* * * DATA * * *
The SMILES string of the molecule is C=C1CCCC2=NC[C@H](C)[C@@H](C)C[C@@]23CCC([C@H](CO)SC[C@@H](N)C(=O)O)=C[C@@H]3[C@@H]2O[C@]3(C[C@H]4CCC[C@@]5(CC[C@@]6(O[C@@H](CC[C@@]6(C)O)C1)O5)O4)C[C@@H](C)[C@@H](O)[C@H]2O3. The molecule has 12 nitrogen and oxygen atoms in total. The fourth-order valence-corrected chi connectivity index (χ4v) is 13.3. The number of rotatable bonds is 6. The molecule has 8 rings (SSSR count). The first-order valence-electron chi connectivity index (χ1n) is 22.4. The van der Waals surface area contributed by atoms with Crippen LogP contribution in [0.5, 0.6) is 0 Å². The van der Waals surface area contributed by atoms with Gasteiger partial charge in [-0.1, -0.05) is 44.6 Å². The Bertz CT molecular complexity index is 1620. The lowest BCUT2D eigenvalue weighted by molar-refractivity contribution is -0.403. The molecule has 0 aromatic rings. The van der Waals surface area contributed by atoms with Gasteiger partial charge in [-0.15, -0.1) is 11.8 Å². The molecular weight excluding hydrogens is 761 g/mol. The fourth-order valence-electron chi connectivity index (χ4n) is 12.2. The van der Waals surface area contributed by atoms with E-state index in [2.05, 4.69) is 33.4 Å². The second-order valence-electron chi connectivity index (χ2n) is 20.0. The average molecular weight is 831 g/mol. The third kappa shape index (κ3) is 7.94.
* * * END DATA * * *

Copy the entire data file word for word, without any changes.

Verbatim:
The SMILES string of the molecule is C=C1CCCC2=NC[C@H](C)[C@@H](C)C[C@@]23CCC([C@H](CO)SC[C@@H](N)C(=O)O)=C[C@@H]3[C@@H]2O[C@]3(C[C@H]4CCC[C@@]5(CC[C@@]6(O[C@@H](CC[C@@]6(C)O)C1)O5)O4)C[C@@H](C)[C@@H](O)[C@H]2O3. The molecule has 12 nitrogen and oxygen atoms in total. The fourth-order valence-corrected chi connectivity index (χ4v) is 13.3. The number of rotatable bonds is 6. The molecule has 8 rings (SSSR count). The first-order valence-electron chi connectivity index (χ1n) is 22.4. The van der Waals surface area contributed by atoms with Crippen LogP contribution in [0.5, 0.6) is 0 Å². The van der Waals surface area contributed by atoms with Gasteiger partial charge in [-0.1, -0.05) is 44.6 Å². The Bertz CT molecular complexity index is 1620. The lowest BCUT2D eigenvalue weighted by molar-refractivity contribution is -0.403. The molecule has 0 aromatic rings. The van der Waals surface area contributed by atoms with Gasteiger partial charge in [-0.15, -0.1) is 11.8 Å². The molecular weight excluding hydrogens is 761 g/mol. The fourth-order valence-electron chi connectivity index (χ4n) is 12.2. The van der Waals surface area contributed by atoms with E-state index in [2.05, 4.69) is 33.4 Å². The second-order valence-electron chi connectivity index (χ2n) is 20.0. The average molecular weight is 831 g/mol. The third kappa shape index (κ3) is 7.94.